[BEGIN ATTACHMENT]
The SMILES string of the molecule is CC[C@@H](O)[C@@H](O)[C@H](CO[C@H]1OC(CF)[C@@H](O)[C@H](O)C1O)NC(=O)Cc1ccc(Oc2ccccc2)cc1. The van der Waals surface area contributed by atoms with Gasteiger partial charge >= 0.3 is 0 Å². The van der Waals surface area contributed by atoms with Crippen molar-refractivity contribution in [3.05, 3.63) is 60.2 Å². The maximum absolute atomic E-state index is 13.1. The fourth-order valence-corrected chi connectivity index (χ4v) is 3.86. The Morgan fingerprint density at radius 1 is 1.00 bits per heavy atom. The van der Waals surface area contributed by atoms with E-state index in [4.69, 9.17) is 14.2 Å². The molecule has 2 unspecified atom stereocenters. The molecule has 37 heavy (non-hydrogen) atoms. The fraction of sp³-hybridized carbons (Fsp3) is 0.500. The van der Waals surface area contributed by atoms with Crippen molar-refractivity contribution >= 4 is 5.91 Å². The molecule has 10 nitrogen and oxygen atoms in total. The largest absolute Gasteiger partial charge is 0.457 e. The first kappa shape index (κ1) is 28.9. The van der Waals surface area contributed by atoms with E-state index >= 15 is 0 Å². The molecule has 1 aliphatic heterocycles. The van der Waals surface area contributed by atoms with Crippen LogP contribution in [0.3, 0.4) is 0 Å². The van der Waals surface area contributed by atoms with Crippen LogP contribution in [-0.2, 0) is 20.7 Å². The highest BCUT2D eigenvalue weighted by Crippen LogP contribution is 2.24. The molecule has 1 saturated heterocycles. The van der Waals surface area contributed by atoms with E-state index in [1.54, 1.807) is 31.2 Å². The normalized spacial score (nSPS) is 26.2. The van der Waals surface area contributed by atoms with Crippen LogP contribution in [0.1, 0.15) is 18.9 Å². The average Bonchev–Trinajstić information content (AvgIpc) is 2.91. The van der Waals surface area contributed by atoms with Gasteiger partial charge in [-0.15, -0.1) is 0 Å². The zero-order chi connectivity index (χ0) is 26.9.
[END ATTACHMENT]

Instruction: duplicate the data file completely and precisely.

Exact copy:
The SMILES string of the molecule is CC[C@@H](O)[C@@H](O)[C@H](CO[C@H]1OC(CF)[C@@H](O)[C@H](O)C1O)NC(=O)Cc1ccc(Oc2ccccc2)cc1. The van der Waals surface area contributed by atoms with Gasteiger partial charge >= 0.3 is 0 Å². The van der Waals surface area contributed by atoms with Crippen molar-refractivity contribution in [3.05, 3.63) is 60.2 Å². The maximum absolute atomic E-state index is 13.1. The fourth-order valence-corrected chi connectivity index (χ4v) is 3.86. The Morgan fingerprint density at radius 1 is 1.00 bits per heavy atom. The van der Waals surface area contributed by atoms with E-state index in [4.69, 9.17) is 14.2 Å². The molecule has 2 unspecified atom stereocenters. The molecule has 37 heavy (non-hydrogen) atoms. The fraction of sp³-hybridized carbons (Fsp3) is 0.500. The van der Waals surface area contributed by atoms with Crippen molar-refractivity contribution >= 4 is 5.91 Å². The molecule has 10 nitrogen and oxygen atoms in total. The largest absolute Gasteiger partial charge is 0.457 e. The first kappa shape index (κ1) is 28.9. The van der Waals surface area contributed by atoms with E-state index >= 15 is 0 Å². The molecule has 1 aliphatic heterocycles. The van der Waals surface area contributed by atoms with Crippen LogP contribution in [0.3, 0.4) is 0 Å². The van der Waals surface area contributed by atoms with Crippen LogP contribution in [-0.2, 0) is 20.7 Å². The highest BCUT2D eigenvalue weighted by Crippen LogP contribution is 2.24. The molecule has 1 saturated heterocycles. The van der Waals surface area contributed by atoms with E-state index in [1.54, 1.807) is 31.2 Å². The normalized spacial score (nSPS) is 26.2. The van der Waals surface area contributed by atoms with Crippen LogP contribution in [0.1, 0.15) is 18.9 Å². The average Bonchev–Trinajstić information content (AvgIpc) is 2.91. The van der Waals surface area contributed by atoms with Gasteiger partial charge in [-0.15, -0.1) is 0 Å². The zero-order chi connectivity index (χ0) is 26.9.